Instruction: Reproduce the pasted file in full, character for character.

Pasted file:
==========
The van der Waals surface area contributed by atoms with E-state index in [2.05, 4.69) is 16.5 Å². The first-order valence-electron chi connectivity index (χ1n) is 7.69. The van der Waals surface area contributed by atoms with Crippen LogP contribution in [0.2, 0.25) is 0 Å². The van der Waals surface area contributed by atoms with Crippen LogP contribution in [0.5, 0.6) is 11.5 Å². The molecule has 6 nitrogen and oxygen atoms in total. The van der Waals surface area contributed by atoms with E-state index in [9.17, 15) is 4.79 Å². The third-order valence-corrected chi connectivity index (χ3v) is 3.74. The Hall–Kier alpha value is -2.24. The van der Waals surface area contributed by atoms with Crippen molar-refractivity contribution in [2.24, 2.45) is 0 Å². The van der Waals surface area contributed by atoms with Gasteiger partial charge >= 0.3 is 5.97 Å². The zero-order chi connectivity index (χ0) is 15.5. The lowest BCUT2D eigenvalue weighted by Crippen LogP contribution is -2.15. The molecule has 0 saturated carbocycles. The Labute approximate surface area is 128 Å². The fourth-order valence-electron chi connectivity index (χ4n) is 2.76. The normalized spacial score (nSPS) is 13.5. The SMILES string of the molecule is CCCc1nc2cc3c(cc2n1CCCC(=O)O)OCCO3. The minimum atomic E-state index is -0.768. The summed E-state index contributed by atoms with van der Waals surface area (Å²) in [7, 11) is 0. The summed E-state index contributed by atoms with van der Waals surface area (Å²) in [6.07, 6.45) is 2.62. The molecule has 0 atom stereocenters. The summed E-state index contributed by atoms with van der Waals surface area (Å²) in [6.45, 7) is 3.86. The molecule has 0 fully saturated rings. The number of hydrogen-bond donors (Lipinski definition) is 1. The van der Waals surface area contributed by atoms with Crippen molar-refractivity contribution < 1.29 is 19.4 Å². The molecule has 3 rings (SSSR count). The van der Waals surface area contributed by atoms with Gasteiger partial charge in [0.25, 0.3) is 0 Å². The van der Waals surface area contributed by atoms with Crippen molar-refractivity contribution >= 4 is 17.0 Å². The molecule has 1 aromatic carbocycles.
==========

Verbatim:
The van der Waals surface area contributed by atoms with E-state index in [2.05, 4.69) is 16.5 Å². The first-order valence-electron chi connectivity index (χ1n) is 7.69. The van der Waals surface area contributed by atoms with Crippen LogP contribution in [0.2, 0.25) is 0 Å². The van der Waals surface area contributed by atoms with Crippen LogP contribution in [0.5, 0.6) is 11.5 Å². The molecule has 6 nitrogen and oxygen atoms in total. The van der Waals surface area contributed by atoms with E-state index in [9.17, 15) is 4.79 Å². The third-order valence-corrected chi connectivity index (χ3v) is 3.74. The Hall–Kier alpha value is -2.24. The van der Waals surface area contributed by atoms with Crippen molar-refractivity contribution in [2.24, 2.45) is 0 Å². The van der Waals surface area contributed by atoms with Gasteiger partial charge >= 0.3 is 5.97 Å². The zero-order chi connectivity index (χ0) is 15.5. The lowest BCUT2D eigenvalue weighted by Crippen LogP contribution is -2.15. The molecule has 0 saturated carbocycles. The Labute approximate surface area is 128 Å². The fourth-order valence-electron chi connectivity index (χ4n) is 2.76. The normalized spacial score (nSPS) is 13.5. The SMILES string of the molecule is CCCc1nc2cc3c(cc2n1CCCC(=O)O)OCCO3. The minimum atomic E-state index is -0.768. The summed E-state index contributed by atoms with van der Waals surface area (Å²) in [7, 11) is 0. The summed E-state index contributed by atoms with van der Waals surface area (Å²) in [6.07, 6.45) is 2.62. The molecule has 0 atom stereocenters. The summed E-state index contributed by atoms with van der Waals surface area (Å²) in [6.45, 7) is 3.86. The molecule has 0 fully saturated rings. The number of hydrogen-bond donors (Lipinski definition) is 1. The van der Waals surface area contributed by atoms with Crippen molar-refractivity contribution < 1.29 is 19.4 Å². The molecule has 3 rings (SSSR count). The van der Waals surface area contributed by atoms with Gasteiger partial charge in [0.25, 0.3) is 0 Å². The van der Waals surface area contributed by atoms with Crippen molar-refractivity contribution >= 4 is 17.0 Å². The molecule has 1 aromatic carbocycles.